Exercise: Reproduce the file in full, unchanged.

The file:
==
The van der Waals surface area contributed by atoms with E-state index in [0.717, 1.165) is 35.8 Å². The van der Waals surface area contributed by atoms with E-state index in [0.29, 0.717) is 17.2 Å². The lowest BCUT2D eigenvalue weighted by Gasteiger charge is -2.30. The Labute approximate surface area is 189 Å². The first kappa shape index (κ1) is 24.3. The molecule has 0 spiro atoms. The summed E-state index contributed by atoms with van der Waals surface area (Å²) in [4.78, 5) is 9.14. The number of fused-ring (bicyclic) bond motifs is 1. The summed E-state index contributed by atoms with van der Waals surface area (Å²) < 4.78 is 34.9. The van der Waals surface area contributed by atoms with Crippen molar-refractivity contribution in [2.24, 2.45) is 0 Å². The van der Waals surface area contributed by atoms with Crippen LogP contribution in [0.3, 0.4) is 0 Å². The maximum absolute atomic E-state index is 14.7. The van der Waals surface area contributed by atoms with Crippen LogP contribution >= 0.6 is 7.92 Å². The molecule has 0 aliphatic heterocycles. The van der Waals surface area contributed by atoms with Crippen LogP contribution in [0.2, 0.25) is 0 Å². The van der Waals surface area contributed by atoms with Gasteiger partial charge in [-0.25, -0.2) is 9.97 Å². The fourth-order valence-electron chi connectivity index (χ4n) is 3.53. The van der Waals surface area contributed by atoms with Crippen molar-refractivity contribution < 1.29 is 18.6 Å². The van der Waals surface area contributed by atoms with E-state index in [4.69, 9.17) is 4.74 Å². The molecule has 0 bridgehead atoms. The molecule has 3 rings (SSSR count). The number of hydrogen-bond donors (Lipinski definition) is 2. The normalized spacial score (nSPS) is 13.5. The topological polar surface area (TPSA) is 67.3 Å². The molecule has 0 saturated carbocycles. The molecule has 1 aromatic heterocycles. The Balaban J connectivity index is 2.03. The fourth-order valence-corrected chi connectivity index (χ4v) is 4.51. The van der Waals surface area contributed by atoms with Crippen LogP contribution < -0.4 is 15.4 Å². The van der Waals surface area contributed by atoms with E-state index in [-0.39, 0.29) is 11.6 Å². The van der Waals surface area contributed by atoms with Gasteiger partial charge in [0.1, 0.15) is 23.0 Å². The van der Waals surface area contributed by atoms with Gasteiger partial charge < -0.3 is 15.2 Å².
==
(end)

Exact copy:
The van der Waals surface area contributed by atoms with E-state index in [0.717, 1.165) is 35.8 Å². The van der Waals surface area contributed by atoms with E-state index in [0.29, 0.717) is 17.2 Å². The lowest BCUT2D eigenvalue weighted by Gasteiger charge is -2.30. The Labute approximate surface area is 189 Å². The first kappa shape index (κ1) is 24.3. The molecule has 0 spiro atoms. The summed E-state index contributed by atoms with van der Waals surface area (Å²) in [4.78, 5) is 9.14. The number of fused-ring (bicyclic) bond motifs is 1. The summed E-state index contributed by atoms with van der Waals surface area (Å²) < 4.78 is 34.9. The van der Waals surface area contributed by atoms with Crippen molar-refractivity contribution in [2.24, 2.45) is 0 Å². The van der Waals surface area contributed by atoms with Crippen LogP contribution in [0.3, 0.4) is 0 Å². The maximum absolute atomic E-state index is 14.7. The van der Waals surface area contributed by atoms with Crippen LogP contribution >= 0.6 is 7.92 Å². The molecule has 0 aliphatic heterocycles. The van der Waals surface area contributed by atoms with Crippen LogP contribution in [0.2, 0.25) is 0 Å². The van der Waals surface area contributed by atoms with Gasteiger partial charge in [-0.25, -0.2) is 9.97 Å². The fourth-order valence-electron chi connectivity index (χ4n) is 3.53. The van der Waals surface area contributed by atoms with Crippen molar-refractivity contribution < 1.29 is 18.6 Å². The van der Waals surface area contributed by atoms with E-state index in [4.69, 9.17) is 4.74 Å². The molecule has 0 bridgehead atoms. The molecule has 3 rings (SSSR count). The number of hydrogen-bond donors (Lipinski definition) is 2. The normalized spacial score (nSPS) is 13.5. The topological polar surface area (TPSA) is 67.3 Å². The molecule has 0 saturated carbocycles. The molecule has 1 aromatic heterocycles. The Balaban J connectivity index is 2.03. The fourth-order valence-corrected chi connectivity index (χ4v) is 4.51. The van der Waals surface area contributed by atoms with Crippen LogP contribution < -0.4 is 15.4 Å². The van der Waals surface area contributed by atoms with E-state index in [-0.39, 0.29) is 11.6 Å². The van der Waals surface area contributed by atoms with Gasteiger partial charge in [0.1, 0.15) is 23.0 Å². The van der Waals surface area contributed by atoms with Gasteiger partial charge < -0.3 is 15.2 Å².